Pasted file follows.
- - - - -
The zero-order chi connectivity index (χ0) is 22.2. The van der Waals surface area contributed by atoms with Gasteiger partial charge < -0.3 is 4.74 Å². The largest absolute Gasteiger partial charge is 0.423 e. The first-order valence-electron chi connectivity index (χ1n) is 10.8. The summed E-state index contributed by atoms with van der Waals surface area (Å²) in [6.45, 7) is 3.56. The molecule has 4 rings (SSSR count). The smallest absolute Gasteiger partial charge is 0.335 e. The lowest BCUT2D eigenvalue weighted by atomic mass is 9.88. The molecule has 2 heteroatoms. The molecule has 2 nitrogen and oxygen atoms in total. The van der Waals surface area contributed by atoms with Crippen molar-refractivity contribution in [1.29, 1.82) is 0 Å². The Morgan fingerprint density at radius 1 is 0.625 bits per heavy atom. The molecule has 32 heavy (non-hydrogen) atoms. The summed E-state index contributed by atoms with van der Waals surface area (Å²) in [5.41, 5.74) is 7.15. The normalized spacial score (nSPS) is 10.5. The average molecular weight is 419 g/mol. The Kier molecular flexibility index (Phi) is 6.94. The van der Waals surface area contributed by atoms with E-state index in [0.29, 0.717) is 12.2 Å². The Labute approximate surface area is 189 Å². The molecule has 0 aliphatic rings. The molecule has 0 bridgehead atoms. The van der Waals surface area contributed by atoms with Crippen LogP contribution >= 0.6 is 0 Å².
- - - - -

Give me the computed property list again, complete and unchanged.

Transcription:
The zero-order chi connectivity index (χ0) is 22.2. The van der Waals surface area contributed by atoms with Gasteiger partial charge < -0.3 is 4.74 Å². The largest absolute Gasteiger partial charge is 0.423 e. The first-order valence-electron chi connectivity index (χ1n) is 10.8. The summed E-state index contributed by atoms with van der Waals surface area (Å²) in [6.45, 7) is 3.56. The molecule has 4 rings (SSSR count). The smallest absolute Gasteiger partial charge is 0.335 e. The lowest BCUT2D eigenvalue weighted by atomic mass is 9.88. The molecule has 2 heteroatoms. The molecule has 2 nitrogen and oxygen atoms in total. The van der Waals surface area contributed by atoms with Crippen molar-refractivity contribution in [1.29, 1.82) is 0 Å². The Morgan fingerprint density at radius 1 is 0.625 bits per heavy atom. The molecule has 32 heavy (non-hydrogen) atoms. The summed E-state index contributed by atoms with van der Waals surface area (Å²) in [5.41, 5.74) is 7.15. The normalized spacial score (nSPS) is 10.5. The average molecular weight is 419 g/mol. The Kier molecular flexibility index (Phi) is 6.94. The van der Waals surface area contributed by atoms with E-state index in [0.29, 0.717) is 12.2 Å². The Labute approximate surface area is 189 Å². The molecule has 0 aliphatic rings. The molecule has 0 bridgehead atoms. The van der Waals surface area contributed by atoms with Crippen LogP contribution >= 0.6 is 0 Å².